Trauma’s Shadow is Rage

“…he had always been popular and happy and things had always worked out.”

                                      (Holly LeCraw, The Swimming Pool)

I close the book, feeling the rage shifting just below my sternum.  It’s the second time this week that words have elicited this response.  The first was an online post and the author had written something about how gently we come into this world – a man, of course, whose lack of birthing experience allowed him to think glibly about such beginnings – and, I know otherwise.

Flesh tears from flesh.

Pain builds and peaks and in a bloodied push of exasperation life emerges.

I’m not discrediting the miraculous.  Birth is miraculous.  And in time, joy overshadows the trauma, and we conceive again.  This, too, is a miracle.

Maybe it is all this talk of he said/ she said dominating the news – women daring to call out their abusers. The ensuing backlash.

I named my assailant.   Included his address, and full details of the abduction.  Then buried the memory, and self, in a well so deep it wouldn’t emerge for fourteen years – knife-edged fragments butchering my complacency.  Memory works that way.

No charges were laid, no subsequent trial; the judgment occurred on the spot – the day that they found me, reported missing, in a state of shock.  I had asked for it – my clothes, the unfortunate choice to attend a bar underage, the willingness to get in a stranger’s car with friends.  The defilement was my fault.   How could I not bury it?

Happiness is desirable – no different for me -but I am also a realist / cynic – and life does not unfold in candy-wrapped sweetness.  It stumbles along, meets with obstacles, and demands that we look within. To say that someone has lived an unmarred existence, as suggested in the quotation above, is just laziness on the part of the author.  This is not truth, so why write it?

Life commands character.

Real life that is.

The rage subsides.  I’ve said my piece.  I turn the page.

(Article is published on One Woman’s Day: A Project of the Story Circle Network.)


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Permission to write, paint, and imagine are the gifts I gave myself when chronic illness hit - a fair exchange: being for doing. Relevance is an attitude. Humour essential.

14 thoughts on “Trauma’s Shadow is Rage

  1. Your story of strength and dealing with overcoming the past to find healing hit home. What is buried will eventually show itself and one has no choice but to look within and heal the wounds. My daughter dropped out of university last year because her shadows came to life. She could no longer bury the trauma. She was diagnosed with PTSD, but still waiting for specialized help. Takes up to 2 years. Crazy world. 😦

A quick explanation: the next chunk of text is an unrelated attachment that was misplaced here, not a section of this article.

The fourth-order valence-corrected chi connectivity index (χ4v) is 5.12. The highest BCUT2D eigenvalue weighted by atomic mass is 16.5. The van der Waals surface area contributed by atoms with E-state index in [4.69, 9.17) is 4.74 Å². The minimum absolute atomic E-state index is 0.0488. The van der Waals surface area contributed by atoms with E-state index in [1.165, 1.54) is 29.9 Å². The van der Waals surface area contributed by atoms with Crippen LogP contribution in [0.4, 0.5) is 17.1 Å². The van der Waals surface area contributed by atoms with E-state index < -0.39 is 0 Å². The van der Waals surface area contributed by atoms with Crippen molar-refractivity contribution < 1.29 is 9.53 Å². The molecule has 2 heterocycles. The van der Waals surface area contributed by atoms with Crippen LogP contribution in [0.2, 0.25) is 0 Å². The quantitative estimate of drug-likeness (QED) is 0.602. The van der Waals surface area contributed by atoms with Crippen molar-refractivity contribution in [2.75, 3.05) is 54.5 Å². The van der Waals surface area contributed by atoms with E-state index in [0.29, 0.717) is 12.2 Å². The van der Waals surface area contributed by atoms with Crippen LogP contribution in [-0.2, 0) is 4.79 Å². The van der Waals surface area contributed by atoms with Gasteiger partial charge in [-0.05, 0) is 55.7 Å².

Liked by 1 person

    1. Olga, I felt that my first comment was too pat. PTSD is serious and can affect a person on so many levels. I have only recently been identified with PTSD, as it wasn’t so known previously. Still, the journey has been one of commitment to myself, to my family, and to overcoming the challenges. It continues.

      Liked by 1 person

  2. Rage can eat you alive. I admire you for sharing your story. I also continue to hope that this blame the victim crap will stop someday. I just can’t accept how perpetrators of violence are not held accountable – and – aren’t even expected to have any self control.
    Every time I hear or read…”well she shouldn’t have dressed that way” or “what did she expect she was out late” I want to scream and scream. But the fear remains.
    And what to do? Do we need to teach our boy children more about restraint, respect and self control? I wish I knew.

    Liked by 1 person

  3. Wow, VJ very powerful writing. Blaming the victim and sweeping it under the carpet should put us all into a rage. I wish more people were as brave as you to speak out, but when the blame is put on the victim, then what you say about burying it is so understandable.

    Liked by 1 person

      1. The guilt does not lie with you. It lies with a society that wants to stick its head in the sand and pretend these things never happen and making it so the victim feels the shame rather than the perpetrator. By speaking out you contribute to change (as slow as it is); towards society standing up and no longer turning a blind eye and saying boys will be boys, and blaming the victim. I admire you for being able to share your story.

        Liked by 1 person

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